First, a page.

Capitol Center for the Arts

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Capitol Center for the Arts
Capital Theatre
Capitol Center for the Arts, Concord NH.jpg
Address 44 South Main St.
Concord, New Hampshire
United States
Coordinates 43°12′04″N 71°32′06″W / 43.20111°N 71.53500°W / 43.20111; -71.53500Coordinates: 43°12′04″N 71°32′06″W / 43.20111°N 71.53500°W / 43.20111; -71.53500
Type Performing Arts Center
Capacity 1,304
Current use performing arts center
Opened 1927
Reopened November 1995

The Capitol Center for the Arts is an entertainment venue in Concord, New Hampshire, United States, which features a 1,304-seat theatre designed with an Egyptian motif. The center opened in its current form in 1995 after a multiyear renovation of the Capitol Theatre, which had existed in the same location from 1927 to 1989. The theatre is equipped to host major Broadway shows, and has played host to the Billy Joel musical Movin' Out, pianist George Winston, and humorist David Sedaris.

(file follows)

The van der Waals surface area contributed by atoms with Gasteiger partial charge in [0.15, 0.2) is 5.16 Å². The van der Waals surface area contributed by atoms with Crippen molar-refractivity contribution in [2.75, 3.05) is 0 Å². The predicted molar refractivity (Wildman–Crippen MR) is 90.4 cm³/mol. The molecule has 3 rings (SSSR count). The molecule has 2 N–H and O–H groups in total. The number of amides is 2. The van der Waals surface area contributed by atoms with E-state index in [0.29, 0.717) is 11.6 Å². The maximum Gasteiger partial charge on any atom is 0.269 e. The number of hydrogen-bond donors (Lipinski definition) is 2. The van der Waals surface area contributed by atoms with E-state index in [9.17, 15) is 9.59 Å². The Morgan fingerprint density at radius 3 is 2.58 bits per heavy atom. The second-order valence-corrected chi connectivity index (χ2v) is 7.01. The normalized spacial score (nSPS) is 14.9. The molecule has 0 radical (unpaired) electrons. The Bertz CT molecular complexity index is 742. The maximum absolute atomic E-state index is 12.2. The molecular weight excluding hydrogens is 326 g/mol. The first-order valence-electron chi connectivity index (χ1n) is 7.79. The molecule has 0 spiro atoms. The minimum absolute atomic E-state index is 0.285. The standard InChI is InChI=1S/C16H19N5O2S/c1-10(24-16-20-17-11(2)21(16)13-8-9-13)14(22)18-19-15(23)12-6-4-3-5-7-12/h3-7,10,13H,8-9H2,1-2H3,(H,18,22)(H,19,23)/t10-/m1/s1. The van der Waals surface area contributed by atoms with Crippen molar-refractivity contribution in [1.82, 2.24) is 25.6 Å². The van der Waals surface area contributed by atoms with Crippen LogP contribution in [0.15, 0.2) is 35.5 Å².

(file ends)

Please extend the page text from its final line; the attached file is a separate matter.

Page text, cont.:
The renovation of the Capitol Center was made possible by $4.2 million in donations received for the then-newly formed center, with Chubb Life providing the majority of the support. The Chubb Theatre was named in honor of the company that made the center possible. Volunteers, some 250 of them, also contributed 3,000 hours of service to repaint the interior and restore the Egyptian motif. Paul Hodes, who subsequently became a congressman from New Hampshire, was also instrumental in the renovation and reopening of the center, heading up the effort at the urging of fellow lawyer and patron of the arts Martin L. Gross of Concord.[1]


The Capitol Theatre, as well as the Star Theatre around the corner, were part of a chain owned by Joseph P. Kennedy's Maine-New Hampshire Theatres Co.

In a piece written in 2011, remembering back to the 1950s and '60s, Paul E. Brogan wrote that "the Capitol Theatre still bore signs of the elegance and lushness that had earned it acclaim when it opened, replete with a pipe organ and stage presentations before the film."[2]


  1. ^ "About the CCA". Capitol Center for the Arts. Retrieved September 15, 2014. 
  2. ^ Paul E. Brogan (July 15, 2011). "You Oughta Be in Pictures". Concord Patch. Retrieved September 15, 2014. 

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